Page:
The editorial categories are research topics that have guided researchers during the recovery phase and continue to be the impetus behind the Documents Project’s digital archive and the Critical Documents book series. Developed by the project’s Editorial Board, each of the teams analyzed this framework and adapted it to their local contexts in developing their research objectives and work plans during the Recovery Phase. Learn more on the Editorial Framework page.
This article includes lyrical and historical references to Cuzco, lauding the marvelous Inca monuments of the city. The author nonetheless wonders if it might be possible to find, among the Cuzco Indians, “a shared spiritual foundation” between the indigenous past and present. Edgardo Rebagliati seems to be able to discern an answer to that question in Sabogal’s paintings. Just as El Greco was the painter of Toledo, Sabogal is the painter of the eternal Cuzco and of “a new, defiant, proud Cuzco that is unlike the historical place that other painters have reduced to a photographic pastiche. Cuzco landscapes have acquired greater prestige in Sabogal’s paintings, which imbue his subjects with greater expression and create “a greater symphony of colors.” The author underscores the pictorial sincerity of the artist’s “fervent nationalist spirit.”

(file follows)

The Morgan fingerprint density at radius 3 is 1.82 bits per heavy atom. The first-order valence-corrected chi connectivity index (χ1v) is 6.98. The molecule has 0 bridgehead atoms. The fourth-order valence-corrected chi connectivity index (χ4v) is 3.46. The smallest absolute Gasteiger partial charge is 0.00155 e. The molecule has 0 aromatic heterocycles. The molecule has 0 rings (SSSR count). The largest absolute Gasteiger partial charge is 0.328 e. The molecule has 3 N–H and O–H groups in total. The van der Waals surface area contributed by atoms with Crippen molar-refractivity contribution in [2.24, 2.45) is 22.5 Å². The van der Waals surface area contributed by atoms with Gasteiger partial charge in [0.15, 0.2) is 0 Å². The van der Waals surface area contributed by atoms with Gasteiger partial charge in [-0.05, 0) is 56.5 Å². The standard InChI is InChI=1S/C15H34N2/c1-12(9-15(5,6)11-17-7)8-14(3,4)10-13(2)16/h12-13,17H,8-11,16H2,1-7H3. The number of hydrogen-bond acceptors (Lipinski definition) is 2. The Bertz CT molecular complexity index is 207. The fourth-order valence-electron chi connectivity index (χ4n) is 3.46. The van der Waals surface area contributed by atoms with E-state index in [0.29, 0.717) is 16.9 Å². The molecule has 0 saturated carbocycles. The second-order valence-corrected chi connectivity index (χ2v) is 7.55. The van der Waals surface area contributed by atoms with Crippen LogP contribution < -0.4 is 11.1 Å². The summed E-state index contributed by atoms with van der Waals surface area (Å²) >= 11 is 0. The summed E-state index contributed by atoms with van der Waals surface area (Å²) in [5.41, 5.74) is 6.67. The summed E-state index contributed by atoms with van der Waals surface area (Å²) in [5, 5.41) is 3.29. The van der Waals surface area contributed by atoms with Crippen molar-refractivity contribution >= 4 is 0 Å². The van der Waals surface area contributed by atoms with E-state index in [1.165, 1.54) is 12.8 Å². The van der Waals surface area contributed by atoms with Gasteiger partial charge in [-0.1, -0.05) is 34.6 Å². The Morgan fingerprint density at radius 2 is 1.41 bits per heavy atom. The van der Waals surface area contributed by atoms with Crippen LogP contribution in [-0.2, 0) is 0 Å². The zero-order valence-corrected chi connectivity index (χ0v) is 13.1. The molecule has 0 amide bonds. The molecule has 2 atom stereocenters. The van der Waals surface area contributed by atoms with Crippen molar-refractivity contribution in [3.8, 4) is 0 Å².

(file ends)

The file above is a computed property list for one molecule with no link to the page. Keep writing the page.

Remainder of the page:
The Peruvian journalist and attorney Edgardo Rebagliati discusses the nearly thirty paintings that José Sabogal, the founder of Peruvian indigenist painting, took to Lima after spending several months in Cuzco (circa 1925). Indigenist painting flourished in Peru from the 1920s to the 1940s as part of a broader movement that sought to redefine Peruvian identity in terms of indigenous elements. Although at some points it was entirely focused on the “indigenous” story and the glorious Inca past that also championed a mestizo identity portrayed as a result of the integration of “native” and “Hispanic” cultures. The main ideologue and unchallenged leader of the Indigenist movement in the visual arts was José Sabogal (1888–1956), whose profound interpretation of the concept of “being rooted” was deeply influenced by regional art movements in Spain (exemplified by Ignacio Zuloaga [1870–1945], among others) and in Argentina (Jorge Bermúdez [1883–1926], to mention just one); Sabogal spent a great deal of time in these countries during his formative years. When he returned to Peru in late 1918, he settled in Cuzco where he produced about forty oil paintings of people and scenes of the city; these works were subsequently shown in Lima (1919) at an exhibition that is considered the formal beginning of Indigenist painting in Peru. Sabogal’s second solo exhibition at the Casino Español (1921), established his reputation. He joined the faculty at the new Escuela Nacional de Bellas Artes in 1920, where he was eventually appointed director (1932–43). There he trained a group of painters who joined the Indigenist movement: Julia Codesido, Alicia Bustamante (1905–1968), Teresa Carvallo (1895–1988), Enrique Camino Brent (1909–1960), and Camilo Blas (1903–1985). Sabogal returned to Cuzco from time to time in search of inspiration. In 1925 he spent several months there, making sketches for a set of works that he did not show in public until 1928, when he held two important exhibition, in Montevideo and Buenos Aires. Before then, some critics and interested parties were able to see these works in Sabogal’s studio in Lima, and publish articles that, like this one by Eduardo Rebagliati, testified to the significant cultural and political interest that was being generated by indigenist works of art in certain local circles. [There are many articles about this artist in the ICAA digital archive, including the following written by Sabogal: “Arquitectura peruana: la casona arequipeña (doc. no. 1173340); “La cúpula en América” (doc. no. 1125912); “Mariano Florez, artista burilador de "mates" peruanos, murió en Huancayo: José Sabogal su admirador y amigo, le rinde homenaje” (doc. no. 1136695); “Los mates burilados y las estampas del pintor criollo Pancho Fierro” (doc. no. 1173400); “Los 'mates' y el yaraví” (doc. no. 1126008); “La pintura mexicana moderna” (doc. no. 1051636); and “Sala de arte popular peruano en el Museo de la Cultura : selecciones de arte” (doc. no. 1173418)].